As a parent, you can say it until you’re blue in the face: “Money doesn’t grow on trees!” But until your teenager or college-aged kid actually has to balance a budget and manage finances on their own, the message might not really sink in.
Now, more than ever, it’s critical for young people to become money-savvy before they are launched into the “real world.”
Well the truth is, it’s hard out there. This is no less true for the youngest generation of adults. The economic recession has deeply impacted young people, who now face chronic unemployment and stagnant wages; and don’t forget an unprecedented amount of student loan debt.
The good news: you can tip the scales in your child’s favor by helping them build good credit early. In this article we’ll talk about a few strategies to instill financial literacy and productive spending habits in your kids.
What parents can do to help their child’s credit score
As you know, a solid credit score will follow your child throughout their life and have a resounding impact on everything from job offers to apartment rentals.
There are steps you can take now to help build your child’s credit score for the future. For instance:
- Put a household bill under your child’s name. This could include gas, electric, phone, etc. Even if the child doesn’t actually pay the bill, they can watch for it every month, practice working it into a budget, and help you remember to pay it on time — all while building credit.
- Co-sign on a credit card for your child. This can help your child secure a lower interest rate and higher credit limit than they might otherwise be able to accomplish. Just remind your child that now your credit is tied in with theirs — so they had better stay on top of that bill!
- Teach them about credit scores. Few numbers are more important to a person than their credit score. While you’re helping your child build credit, why not tie in a lesson about the importance of good credit score? Teach your child how to pull an annual credit report, evaluate progress, and identify red flags.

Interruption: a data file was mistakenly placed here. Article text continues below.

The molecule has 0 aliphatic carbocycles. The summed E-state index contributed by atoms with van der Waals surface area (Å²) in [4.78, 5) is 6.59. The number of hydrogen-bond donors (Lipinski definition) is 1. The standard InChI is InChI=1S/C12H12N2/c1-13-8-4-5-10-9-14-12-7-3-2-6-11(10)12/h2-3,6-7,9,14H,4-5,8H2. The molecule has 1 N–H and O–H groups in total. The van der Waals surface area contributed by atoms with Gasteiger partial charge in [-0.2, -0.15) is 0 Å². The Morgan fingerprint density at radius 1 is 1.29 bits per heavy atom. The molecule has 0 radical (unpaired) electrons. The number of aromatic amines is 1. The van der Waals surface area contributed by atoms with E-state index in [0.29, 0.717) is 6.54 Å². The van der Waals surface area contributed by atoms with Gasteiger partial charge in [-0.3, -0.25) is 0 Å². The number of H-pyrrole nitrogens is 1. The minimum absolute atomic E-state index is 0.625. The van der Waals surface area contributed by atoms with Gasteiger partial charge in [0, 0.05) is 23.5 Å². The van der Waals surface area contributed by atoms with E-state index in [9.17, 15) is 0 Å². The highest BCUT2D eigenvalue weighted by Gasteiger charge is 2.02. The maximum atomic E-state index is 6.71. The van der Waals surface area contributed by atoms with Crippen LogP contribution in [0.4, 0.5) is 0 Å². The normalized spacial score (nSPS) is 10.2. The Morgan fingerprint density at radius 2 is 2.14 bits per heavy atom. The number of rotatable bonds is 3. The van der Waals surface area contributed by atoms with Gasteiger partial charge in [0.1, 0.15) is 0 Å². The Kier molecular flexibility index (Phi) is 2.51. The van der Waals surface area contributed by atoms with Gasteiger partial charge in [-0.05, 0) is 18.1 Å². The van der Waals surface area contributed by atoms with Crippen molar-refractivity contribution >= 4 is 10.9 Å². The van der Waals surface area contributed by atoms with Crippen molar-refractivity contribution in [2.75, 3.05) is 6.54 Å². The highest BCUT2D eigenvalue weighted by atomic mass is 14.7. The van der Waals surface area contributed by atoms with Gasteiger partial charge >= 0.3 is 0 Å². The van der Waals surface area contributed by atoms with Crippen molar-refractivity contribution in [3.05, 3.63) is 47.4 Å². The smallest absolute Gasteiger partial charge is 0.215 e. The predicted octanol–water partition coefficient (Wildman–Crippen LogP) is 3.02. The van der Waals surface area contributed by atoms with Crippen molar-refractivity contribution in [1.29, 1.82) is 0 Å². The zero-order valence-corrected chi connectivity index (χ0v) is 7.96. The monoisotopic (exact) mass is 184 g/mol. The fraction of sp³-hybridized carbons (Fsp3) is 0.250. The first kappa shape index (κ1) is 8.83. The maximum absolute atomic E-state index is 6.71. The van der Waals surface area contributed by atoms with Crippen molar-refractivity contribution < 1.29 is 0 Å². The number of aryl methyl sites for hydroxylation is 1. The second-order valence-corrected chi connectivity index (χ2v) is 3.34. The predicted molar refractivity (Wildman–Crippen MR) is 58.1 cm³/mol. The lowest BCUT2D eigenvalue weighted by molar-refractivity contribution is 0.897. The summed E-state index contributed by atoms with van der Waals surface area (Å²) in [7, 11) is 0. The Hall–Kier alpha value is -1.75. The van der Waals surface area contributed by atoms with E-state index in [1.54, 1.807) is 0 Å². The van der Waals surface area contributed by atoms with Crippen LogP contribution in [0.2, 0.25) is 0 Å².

What young people can do to start building credit on their own
Do you prefer a more hands-off approach? No problem. You can still help your child get off on the right credit foot. Remind them that all of the following actions can improve credit:
- Get a job. It’s as simple as that. Steady income will offset any outstanding debt, and an increase in debt-to-income ratio means an increase in credit score. In addition, having a job necessitates a conversation regarding taxes — another extremely valuable lesson for young people.
- Sign up for a “beginner” card. Not ready for the platinum card? Young people might consider starting with a store credit card from a retail outlet where they shop frequently. Secured credit cards, which are backed by cash deposits, are another “ease-in” option that don’t require a long credit history for approval.
- Use your family home address for credit applications. If your child is bouncing around from dorm to dorm or apartment to apartment, it may raise red flags for lenders. Assuming your student still has legally viable ties to home, use that address for credit card applications.